Miami Palmetto High School senior Andres Laventman joined Model United Nations and grew to love the club. The next year, when he learned that the sponsor of Palmetto Middle School Model UN was leaving. Laventman stepped in to keep it going.
“Together with Warren Martin, I founded the club and went once a month, to teach UN skills and train them for conferences,” he says.
The middle school club has about ten students. He’s happy with the passion the students brought to the table.
“I do not teach them what role the UN has in lawmaking,” he says. “Instead, we teach them how to use the Model UN forum and public speaking to communicate ideas representative of the country they are representing and to collaborate with others.”
Laventman says they started off with public speaking exercises having students give speeches and having them participate in mini mock conferences.
“We’d teach them how Model UN is set up,” he says. “We did one conference last year but we were unable to attend the second one.”
He says Model UN teaches skills needed for diplomacy, public speaking and working collaboratively.
“The public speaking is what people struggle with,” he says. “I teach them writing skills needed for writing Model UN Resolutions.”
He’s vice president of the Model UN club at the high school.
Laventman is the chief financial officer for Tutoring for Tomorrow, a student run tutoring non-profit.
“This year we expanded to other schools,” he says.
The Tutoring for Tomorrow program pays tutors for their work. Half of the fee charged goes to the tutor and half to Tutoring for Tomorrow. That money is given to school clubs and outside charities. Some tutors donate the entire fee. As an officer, he donates back all the money he makes as a tutor.
Last year they made about $5,000. This year they lost clients because of the coronavirus.
They have branched out to include Advanced Placement reviews as well as SAT and ACT tutoring.
In the past Laventman participated in Odyssey of the Mind, an international creativity competition.
“Students work together in teams of five to seven to create creative solutions to open ended complex problems,” he says. “We won the World Finals in 2014. We were the first team from Miami to win.”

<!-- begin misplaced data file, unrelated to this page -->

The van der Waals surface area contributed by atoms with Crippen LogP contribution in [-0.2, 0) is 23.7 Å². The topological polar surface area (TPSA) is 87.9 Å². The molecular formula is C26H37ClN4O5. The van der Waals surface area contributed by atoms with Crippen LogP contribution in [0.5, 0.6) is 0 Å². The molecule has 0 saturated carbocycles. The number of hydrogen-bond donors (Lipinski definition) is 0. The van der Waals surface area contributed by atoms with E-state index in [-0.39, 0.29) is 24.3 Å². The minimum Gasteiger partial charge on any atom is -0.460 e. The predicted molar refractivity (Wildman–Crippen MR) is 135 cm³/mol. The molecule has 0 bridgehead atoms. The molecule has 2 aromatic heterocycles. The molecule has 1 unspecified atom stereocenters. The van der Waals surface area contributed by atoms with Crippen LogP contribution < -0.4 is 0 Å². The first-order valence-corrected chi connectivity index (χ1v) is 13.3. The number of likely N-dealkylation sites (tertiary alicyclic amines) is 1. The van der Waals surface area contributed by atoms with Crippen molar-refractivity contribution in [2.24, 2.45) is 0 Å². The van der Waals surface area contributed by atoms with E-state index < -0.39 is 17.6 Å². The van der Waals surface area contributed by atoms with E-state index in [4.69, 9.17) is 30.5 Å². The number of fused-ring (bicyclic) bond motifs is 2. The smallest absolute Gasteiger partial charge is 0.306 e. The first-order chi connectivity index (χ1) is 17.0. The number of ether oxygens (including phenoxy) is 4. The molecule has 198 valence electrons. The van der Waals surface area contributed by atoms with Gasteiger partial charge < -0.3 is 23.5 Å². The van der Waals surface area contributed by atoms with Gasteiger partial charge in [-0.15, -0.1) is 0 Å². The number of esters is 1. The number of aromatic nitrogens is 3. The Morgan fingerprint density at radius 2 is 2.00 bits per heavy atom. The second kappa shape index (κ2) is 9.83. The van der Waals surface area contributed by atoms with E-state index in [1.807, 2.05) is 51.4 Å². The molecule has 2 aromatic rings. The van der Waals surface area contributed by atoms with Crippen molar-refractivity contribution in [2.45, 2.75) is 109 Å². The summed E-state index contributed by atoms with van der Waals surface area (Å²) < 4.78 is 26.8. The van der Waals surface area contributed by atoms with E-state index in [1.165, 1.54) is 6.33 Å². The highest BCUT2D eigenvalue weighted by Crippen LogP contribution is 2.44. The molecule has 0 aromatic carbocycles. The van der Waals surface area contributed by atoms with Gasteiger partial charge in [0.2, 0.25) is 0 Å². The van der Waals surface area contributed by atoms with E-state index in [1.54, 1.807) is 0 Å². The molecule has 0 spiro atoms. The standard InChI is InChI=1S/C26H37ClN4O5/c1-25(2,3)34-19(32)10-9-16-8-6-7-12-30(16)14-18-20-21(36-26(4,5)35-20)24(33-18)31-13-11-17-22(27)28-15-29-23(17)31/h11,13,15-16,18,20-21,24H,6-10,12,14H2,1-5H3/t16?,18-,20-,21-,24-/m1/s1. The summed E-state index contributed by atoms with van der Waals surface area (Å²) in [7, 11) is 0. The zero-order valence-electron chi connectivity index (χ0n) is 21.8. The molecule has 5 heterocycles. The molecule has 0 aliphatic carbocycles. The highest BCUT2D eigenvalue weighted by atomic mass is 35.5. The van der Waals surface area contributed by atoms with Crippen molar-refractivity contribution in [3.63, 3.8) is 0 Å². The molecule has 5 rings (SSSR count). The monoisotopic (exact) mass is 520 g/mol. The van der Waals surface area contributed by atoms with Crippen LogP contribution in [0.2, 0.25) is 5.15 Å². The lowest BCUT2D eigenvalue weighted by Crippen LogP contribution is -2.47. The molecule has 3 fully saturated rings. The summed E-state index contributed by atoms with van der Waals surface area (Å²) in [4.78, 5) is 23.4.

He founded a team at Howard Elementary because his sister Gabriela was interested.
Sophomore year he coached them and they went to competitions but this past year the coronavirus made the team refrain from competition.
He is a member of the student council. He was on the Class of 2021 Cabinet, his freshman year and his sophomore and junior years he was class vice president. He is the senior class president this year.
Laventman is in the National Honor Society, the Social Studies Honor Society and competes in History Bowl. His team qualified for the national competition sophomore year and again this year but couldn’t go because of COVID-19.
He earned his first-degree black belt in karate in 2019. He’s been doing it for as long as he can remember.
“It’s very focused on mental discipline,” he says.
He volunteered at the Pinecrest Martial Arts summer camp last summer leading up to the black belt.
In college he wants to major in business, finance, or economics. He’s applying to schools like Duke, Harvard, Stanford, Northwestern, and Yale.
He’s interning at DobleDoble Digital, a service for other start-up companies to help them grow their business through podcasts and video shows.
Linda Rodriguez Bernfeld